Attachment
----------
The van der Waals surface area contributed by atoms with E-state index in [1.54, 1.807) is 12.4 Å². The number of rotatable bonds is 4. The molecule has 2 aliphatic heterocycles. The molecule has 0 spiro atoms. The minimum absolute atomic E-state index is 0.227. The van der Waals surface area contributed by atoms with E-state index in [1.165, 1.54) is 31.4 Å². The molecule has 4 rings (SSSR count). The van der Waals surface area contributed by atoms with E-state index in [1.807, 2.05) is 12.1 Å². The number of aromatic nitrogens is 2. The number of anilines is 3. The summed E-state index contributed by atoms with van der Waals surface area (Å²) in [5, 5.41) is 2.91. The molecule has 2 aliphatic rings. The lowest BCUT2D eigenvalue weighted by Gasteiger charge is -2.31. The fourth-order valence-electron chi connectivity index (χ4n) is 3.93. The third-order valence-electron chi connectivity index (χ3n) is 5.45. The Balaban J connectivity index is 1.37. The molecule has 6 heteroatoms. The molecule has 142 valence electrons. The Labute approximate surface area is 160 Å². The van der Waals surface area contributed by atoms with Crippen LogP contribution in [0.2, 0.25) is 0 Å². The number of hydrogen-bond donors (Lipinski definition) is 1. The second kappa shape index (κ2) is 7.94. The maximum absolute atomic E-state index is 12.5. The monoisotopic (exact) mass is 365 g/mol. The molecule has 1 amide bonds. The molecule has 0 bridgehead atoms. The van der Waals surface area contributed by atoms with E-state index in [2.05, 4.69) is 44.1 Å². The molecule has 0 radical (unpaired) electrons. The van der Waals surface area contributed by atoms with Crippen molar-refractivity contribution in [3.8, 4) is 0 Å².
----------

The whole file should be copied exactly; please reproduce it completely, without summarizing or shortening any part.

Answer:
The van der Waals surface area contributed by atoms with E-state index in [1.54, 1.807) is 12.4 Å². The number of rotatable bonds is 4. The molecule has 2 aliphatic heterocycles. The molecule has 0 spiro atoms. The minimum absolute atomic E-state index is 0.227. The van der Waals surface area contributed by atoms with E-state index in [1.165, 1.54) is 31.4 Å². The molecule has 4 rings (SSSR count). The van der Waals surface area contributed by atoms with E-state index in [1.807, 2.05) is 12.1 Å². The number of aromatic nitrogens is 2. The number of anilines is 3. The summed E-state index contributed by atoms with van der Waals surface area (Å²) in [5, 5.41) is 2.91. The molecule has 2 aliphatic rings. The lowest BCUT2D eigenvalue weighted by Gasteiger charge is -2.31. The fourth-order valence-electron chi connectivity index (χ4n) is 3.93. The third-order valence-electron chi connectivity index (χ3n) is 5.45. The Balaban J connectivity index is 1.37. The molecule has 6 heteroatoms. The molecule has 142 valence electrons. The Labute approximate surface area is 160 Å². The van der Waals surface area contributed by atoms with Crippen LogP contribution in [0.2, 0.25) is 0 Å². The number of hydrogen-bond donors (Lipinski definition) is 1. The second kappa shape index (κ2) is 7.94. The maximum absolute atomic E-state index is 12.5. The monoisotopic (exact) mass is 365 g/mol. The molecule has 1 amide bonds. The molecule has 0 bridgehead atoms. The van der Waals surface area contributed by atoms with E-state index in [2.05, 4.69) is 44.1 Å². The molecule has 0 radical (unpaired) electrons. The van der Waals surface area contributed by atoms with Crippen molar-refractivity contribution in [3.8, 4) is 0 Å².